The result of connecting the pressurized air from the compressor 10 to the air tube 42 is that the percussor cup 70 is allowed to expand during the "on" cycle and is allowed to contract during the "exhaust" cycle. By varying the frequency of the pulse train output of the control circuit 50, the expanding and contracting of the percussor cup 70 can be varied. In an important aspect of the present invention, the compressor 10, the two-way valve 18 and the three-way valve 28 with the associated control circuit 50 and the muffler 46 are disposed a distance away from the actual percussor cup 70. The variable orifice 62 is normally mounted in close proximity to the percussor cup 70. This allows the percussor cup 70 to be hand operated a distance away from the compressor 10 to provide a light-weight unit that is relatively quiet and safe. The only sound that is perceivable by a patient and/or an operator is the sound produced by the air flowing through the variable orifice 62 and the perturbation of the air surrounding the percussor cup 70.
Referring now to FIG. 2a, there is shown a cross-sectional diagram of the percussor cup 70. The percussor cup 70 is fabricated from a resilient material such as rubber and is configured as a frustrum shaped bellows having pleated sides. The cup 70 has a bottom surface 74 that provides one sealing surface and a supporting structure 76 that, in combination with the sides 72 and the bottom 74, provides an enclosed chamber 78. An orifice 80 allows air to be pumped into the enclosed chamber 78 from an external source, as will be described hereinbelow. A non-corrosive nut 82 is molded into the supporting structure such that the cup 70 can be attached to a supporting device (not shown). Since the sides 72 and the bottom 74 are fabricated of the same resilient material, an increase in pressure within the enclosed chamber 78 provides two functions. The first function is that the bottom expands downward along the longitudinal axis of the frustrum thereby expanding the pleated sides 72 and when the pressure is released the reverse action takes place. If an object is encountered by the bottom surface 74, the pleated sides 72 react to provide a lateral movement thereby allowing the enclosed chamber 78 to expand in volume laterally rather than longitudinally. This feature is an important aspect of the present invention since an operator pressing the cup 70 on a specified area external to the thoracic cavity sometimes varies the pressure with which the cup 70 is pressed against the patient. The expansion of the sides 72 provides a damping effect to average out the perturbations in the hand pressure of the operator.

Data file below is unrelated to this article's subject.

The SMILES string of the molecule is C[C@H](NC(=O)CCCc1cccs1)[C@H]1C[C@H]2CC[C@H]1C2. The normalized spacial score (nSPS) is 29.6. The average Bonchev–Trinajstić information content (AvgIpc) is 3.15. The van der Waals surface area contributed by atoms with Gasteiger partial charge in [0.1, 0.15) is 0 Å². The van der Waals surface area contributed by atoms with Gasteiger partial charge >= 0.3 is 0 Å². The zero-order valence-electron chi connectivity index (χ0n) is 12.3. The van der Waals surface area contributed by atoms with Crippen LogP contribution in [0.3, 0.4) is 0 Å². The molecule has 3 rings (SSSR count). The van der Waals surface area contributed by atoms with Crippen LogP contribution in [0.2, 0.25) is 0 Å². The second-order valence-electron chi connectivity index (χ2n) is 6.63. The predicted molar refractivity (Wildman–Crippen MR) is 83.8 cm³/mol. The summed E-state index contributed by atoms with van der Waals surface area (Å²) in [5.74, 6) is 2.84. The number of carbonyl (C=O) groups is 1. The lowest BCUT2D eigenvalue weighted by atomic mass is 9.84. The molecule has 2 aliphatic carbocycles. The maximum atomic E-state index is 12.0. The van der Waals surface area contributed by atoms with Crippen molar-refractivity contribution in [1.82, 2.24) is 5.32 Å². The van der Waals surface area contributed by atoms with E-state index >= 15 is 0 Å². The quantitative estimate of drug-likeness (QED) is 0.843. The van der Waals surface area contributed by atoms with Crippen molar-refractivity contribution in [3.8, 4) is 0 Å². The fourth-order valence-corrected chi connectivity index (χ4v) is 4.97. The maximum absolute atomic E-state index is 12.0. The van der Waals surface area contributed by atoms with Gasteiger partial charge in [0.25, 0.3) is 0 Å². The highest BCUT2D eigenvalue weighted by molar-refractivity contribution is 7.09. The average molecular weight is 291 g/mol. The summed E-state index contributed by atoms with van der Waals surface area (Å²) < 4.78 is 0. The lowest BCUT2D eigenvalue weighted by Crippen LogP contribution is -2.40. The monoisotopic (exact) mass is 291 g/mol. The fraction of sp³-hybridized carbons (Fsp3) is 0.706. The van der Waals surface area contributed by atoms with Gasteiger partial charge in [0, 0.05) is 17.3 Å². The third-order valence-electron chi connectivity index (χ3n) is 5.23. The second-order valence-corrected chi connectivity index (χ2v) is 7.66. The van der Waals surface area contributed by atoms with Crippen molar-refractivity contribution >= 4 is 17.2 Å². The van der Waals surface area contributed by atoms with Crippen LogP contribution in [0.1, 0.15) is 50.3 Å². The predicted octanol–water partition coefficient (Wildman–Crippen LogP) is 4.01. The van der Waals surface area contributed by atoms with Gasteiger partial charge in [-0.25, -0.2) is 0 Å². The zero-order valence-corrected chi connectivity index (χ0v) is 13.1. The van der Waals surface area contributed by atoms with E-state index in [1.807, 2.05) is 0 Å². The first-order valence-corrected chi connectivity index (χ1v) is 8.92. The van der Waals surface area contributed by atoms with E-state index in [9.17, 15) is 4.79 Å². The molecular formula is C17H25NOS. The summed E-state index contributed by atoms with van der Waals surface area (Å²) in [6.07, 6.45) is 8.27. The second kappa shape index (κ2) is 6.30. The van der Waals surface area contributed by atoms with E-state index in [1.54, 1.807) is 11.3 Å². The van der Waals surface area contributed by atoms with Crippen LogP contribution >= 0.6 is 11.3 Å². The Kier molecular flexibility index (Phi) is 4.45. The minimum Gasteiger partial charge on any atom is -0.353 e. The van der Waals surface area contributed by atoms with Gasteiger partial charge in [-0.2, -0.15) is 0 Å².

Referring now to FIG. 2b, there is illustrated a cross-sectional diagram of an alternate design for the percussor cup 70 wherein like numerals refer to like parts in the various figures. It can be seen when comparing the cup of FIG. 2b with the cup of FIG. 2a, the only difference is that there is only one pleated edge separating the two as compared to the multiple pleats on the edges 72 of FIG. 2a. The single pleated edge restricts the movement of the bottom surface 74 thereby providing a smaller displacement device. As described above with reference to FIG. 1, if the air pressure within the percussor cup 70 increases to a level equal to that within the air tubes 42, 54 and 58, the amount of air diverted to the check valve 60 and exhausted by the muffler 66 is increased. This is due to the fact that the pressure within the enclosed chamber 78 of FIG. 2b increases rapidly as compared to the chamber 78 of FIG. 2a.